PHILIPPINE BANKS HEALTHY FOR THE BIG CHALLENGES AHEAD


PHILIPPINE BANKS HEALTHY FOR THE BIG CHALLENGES AHEAD

Erle Frayne D. Argonza

Good day to you fellow global citizens!

The world reels anarchic over the geological ramblings in Japan-New Zealand-China and the tumult of the Arab peoples. These events cast veils on the clarity of the economic boom now going on in Asia, and so let me be among those who will project the boom side every now and then. Among such good news is the readiness of Asian banks for the bigger economic battles ahead, a trend that includes the Philippines’ banks.

Do recall that the Asian financial meltdown came in ’97, triggering recessions, mass lay-offs, manufacturing slumps, and heightened poverty. The policy environment then was one of free trade in the movements of finance and money across borders, which enticed portfolio capital to swamp Asia. Regulators were therefore caught off guard by the currency attacks fomented by the Anglo-European oligarchs fronted by the Quantum Group of George Soros.

Asia’s banks, monetary authorities, and financial stakeholders all learned precious lessons from that economic catastrophe. Short of establishing capital and monetary controls (such as what Mahathir did for Malaysia), Asian banks did institute quasi-regulatory reforms such as to raise banks’ reserve requirements, mop up excess liquidities when situation demands so, and finally fix caps on the asset requirements for banks.

The reforms instituted across the last fourteen (14) years since the meltdown paid off very handsomely for the commercial and universal banks in particular, as well as for strengthening central banks. It is important to ensure stabilization mechanisms in the said banks first of all, a pattern that will snowball in the thrift banks and rural banks.

As far as the Philippine republic is concerned, the latest situational reports do indicate very clearly the compass of a healthy banking overall. Total aggregate assets of commercial & universal banks exceeded P6 Trillions, deposits breached the P2.5 Trillions, and trust funds skyrocketed to past the P4 Trillion mark. Needless to say, our banks here are prepared for the big challenges, inclusive of financing big ticket Private-Public Partnership or PPP projects.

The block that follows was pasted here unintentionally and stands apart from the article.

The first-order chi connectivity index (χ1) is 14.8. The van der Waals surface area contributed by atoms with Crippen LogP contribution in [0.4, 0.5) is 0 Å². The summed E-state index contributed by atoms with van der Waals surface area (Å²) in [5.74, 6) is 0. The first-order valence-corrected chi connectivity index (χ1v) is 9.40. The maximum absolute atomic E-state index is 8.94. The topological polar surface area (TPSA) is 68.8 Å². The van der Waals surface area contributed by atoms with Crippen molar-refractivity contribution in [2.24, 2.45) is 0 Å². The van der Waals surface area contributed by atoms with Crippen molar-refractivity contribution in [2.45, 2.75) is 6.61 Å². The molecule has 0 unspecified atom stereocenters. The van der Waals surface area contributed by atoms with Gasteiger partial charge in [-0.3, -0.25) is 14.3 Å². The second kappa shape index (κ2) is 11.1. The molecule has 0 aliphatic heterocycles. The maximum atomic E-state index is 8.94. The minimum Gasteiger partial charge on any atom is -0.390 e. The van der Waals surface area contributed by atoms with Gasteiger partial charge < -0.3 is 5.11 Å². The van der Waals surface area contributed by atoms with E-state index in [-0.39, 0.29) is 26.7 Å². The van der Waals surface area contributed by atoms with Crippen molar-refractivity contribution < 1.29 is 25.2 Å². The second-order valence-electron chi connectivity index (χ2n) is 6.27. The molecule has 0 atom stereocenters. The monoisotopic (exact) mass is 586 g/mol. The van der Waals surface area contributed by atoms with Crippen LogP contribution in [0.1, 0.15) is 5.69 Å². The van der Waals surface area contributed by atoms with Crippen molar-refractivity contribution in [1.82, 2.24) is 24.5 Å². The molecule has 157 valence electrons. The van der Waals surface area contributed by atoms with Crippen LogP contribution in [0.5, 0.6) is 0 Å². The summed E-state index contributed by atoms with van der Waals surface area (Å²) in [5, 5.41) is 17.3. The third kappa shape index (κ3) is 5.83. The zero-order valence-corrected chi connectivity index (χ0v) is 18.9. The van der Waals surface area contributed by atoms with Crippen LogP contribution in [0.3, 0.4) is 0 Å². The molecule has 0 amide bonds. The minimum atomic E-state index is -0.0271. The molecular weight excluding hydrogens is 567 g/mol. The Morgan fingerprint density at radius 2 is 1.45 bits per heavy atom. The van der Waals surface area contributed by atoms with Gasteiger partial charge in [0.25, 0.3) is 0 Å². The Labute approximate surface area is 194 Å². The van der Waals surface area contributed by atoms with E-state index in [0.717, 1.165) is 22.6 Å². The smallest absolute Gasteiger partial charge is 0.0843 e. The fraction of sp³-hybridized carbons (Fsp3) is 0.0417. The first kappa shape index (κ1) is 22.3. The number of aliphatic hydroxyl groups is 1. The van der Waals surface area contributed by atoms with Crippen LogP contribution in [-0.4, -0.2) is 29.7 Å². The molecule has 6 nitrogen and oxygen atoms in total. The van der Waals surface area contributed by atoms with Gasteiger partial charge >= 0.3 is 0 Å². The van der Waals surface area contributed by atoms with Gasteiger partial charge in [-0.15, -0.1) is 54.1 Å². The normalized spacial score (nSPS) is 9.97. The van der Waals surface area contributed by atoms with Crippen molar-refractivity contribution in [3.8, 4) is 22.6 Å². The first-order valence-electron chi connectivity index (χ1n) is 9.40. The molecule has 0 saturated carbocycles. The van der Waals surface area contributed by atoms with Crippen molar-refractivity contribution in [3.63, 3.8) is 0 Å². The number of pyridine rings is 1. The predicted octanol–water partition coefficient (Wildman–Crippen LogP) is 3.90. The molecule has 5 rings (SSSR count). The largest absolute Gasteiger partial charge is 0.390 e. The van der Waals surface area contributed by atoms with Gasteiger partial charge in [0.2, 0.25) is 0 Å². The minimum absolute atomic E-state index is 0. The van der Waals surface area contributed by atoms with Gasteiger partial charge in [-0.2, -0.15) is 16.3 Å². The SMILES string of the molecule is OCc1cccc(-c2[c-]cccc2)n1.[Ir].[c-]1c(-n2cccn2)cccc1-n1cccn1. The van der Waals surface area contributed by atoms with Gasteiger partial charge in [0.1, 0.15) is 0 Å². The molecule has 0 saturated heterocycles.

The same banks are very much prepared too for the latest regulatory requirements imposed by the BIS or Bank for International Settlements. The BIS adjustments are actually coming late in the day, as the said bank has been too Euro-centric for a long time. Were it not for the fiasco of the USA and European banks from 2007 through 2010, the BIS couldn’t have acted appropriately.

Western banks ought to admit it that they are learning the new adjustments from their Asian counterparts. And the lessons being shared by the Asian banks are the ones being considered strongly today by the BIS itself, which as one can see has been commending Asia’s central bank bosses for jobs well done in their respective backyards.

There are more reforms that must be instituted however, which means that the earlier reforms should only be the start of a series of long-term changes in the banking and monetary systems. I subscribe to a global effort to ban banks from participating in portfolio investments so as not to repeat the catastrophe that hit certain big US banks that disappeared overnight during the height of the recent Great Recession there.

The more efficacious management of bankruptcies should also be put into order. We are right now witnessing a bank run in the Bangko Filipino, which seems to repeat old patterns. More stringent regulations ought to be put into place, as it is getting tiresome now to see bank runs every now and then.

Essential corporate governance reforms are among those that need to be accelerated in the banking and monetary systems. Bank mismanagements and hostile take-over of smaller banks by bigger ones are spooky phenomena within the banking community, which pose as challenges to regulators.

Let the banks and regulators keep tab of the gaps in the system and address them accordingly. Meantime, with a healthy banking situation now in place, banks can clearly become stakeholders in creating the boom situation in the Philippines, ASEAN, and the whole of Asia.

[Philippines, 17 March 2011]

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